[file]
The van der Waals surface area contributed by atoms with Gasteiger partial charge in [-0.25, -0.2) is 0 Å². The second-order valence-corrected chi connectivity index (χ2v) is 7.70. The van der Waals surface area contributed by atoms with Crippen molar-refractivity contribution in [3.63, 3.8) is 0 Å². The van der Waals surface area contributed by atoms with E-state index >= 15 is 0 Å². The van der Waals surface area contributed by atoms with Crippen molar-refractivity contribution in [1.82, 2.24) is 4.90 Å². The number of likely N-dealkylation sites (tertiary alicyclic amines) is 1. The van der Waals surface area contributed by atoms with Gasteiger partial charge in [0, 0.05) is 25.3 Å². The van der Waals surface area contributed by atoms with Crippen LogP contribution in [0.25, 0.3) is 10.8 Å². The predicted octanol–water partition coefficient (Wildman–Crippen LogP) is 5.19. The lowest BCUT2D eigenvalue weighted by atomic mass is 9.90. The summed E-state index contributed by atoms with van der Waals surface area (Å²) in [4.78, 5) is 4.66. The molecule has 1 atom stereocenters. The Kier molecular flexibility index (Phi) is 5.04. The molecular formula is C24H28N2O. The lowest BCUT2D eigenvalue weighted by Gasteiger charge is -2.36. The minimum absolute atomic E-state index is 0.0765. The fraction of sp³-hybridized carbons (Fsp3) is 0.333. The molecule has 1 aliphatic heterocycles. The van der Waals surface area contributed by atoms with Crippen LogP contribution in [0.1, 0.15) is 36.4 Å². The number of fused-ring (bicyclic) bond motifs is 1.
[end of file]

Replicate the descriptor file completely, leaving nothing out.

The van der Waals surface area contributed by atoms with Gasteiger partial charge in [-0.25, -0.2) is 0 Å². The second-order valence-corrected chi connectivity index (χ2v) is 7.70. The van der Waals surface area contributed by atoms with Crippen molar-refractivity contribution in [3.63, 3.8) is 0 Å². The van der Waals surface area contributed by atoms with E-state index >= 15 is 0 Å². The van der Waals surface area contributed by atoms with Crippen molar-refractivity contribution in [1.82, 2.24) is 4.90 Å². The number of likely N-dealkylation sites (tertiary alicyclic amines) is 1. The van der Waals surface area contributed by atoms with Gasteiger partial charge in [0, 0.05) is 25.3 Å². The van der Waals surface area contributed by atoms with Crippen LogP contribution in [0.25, 0.3) is 10.8 Å². The predicted octanol–water partition coefficient (Wildman–Crippen LogP) is 5.19. The lowest BCUT2D eigenvalue weighted by atomic mass is 9.90. The summed E-state index contributed by atoms with van der Waals surface area (Å²) in [4.78, 5) is 4.66. The molecule has 1 atom stereocenters. The Kier molecular flexibility index (Phi) is 5.04. The molecular formula is C24H28N2O. The lowest BCUT2D eigenvalue weighted by Gasteiger charge is -2.36. The minimum absolute atomic E-state index is 0.0765. The fraction of sp³-hybridized carbons (Fsp3) is 0.333. The molecule has 1 aliphatic heterocycles. The van der Waals surface area contributed by atoms with Crippen LogP contribution in [0.1, 0.15) is 36.4 Å². The number of fused-ring (bicyclic) bond motifs is 1.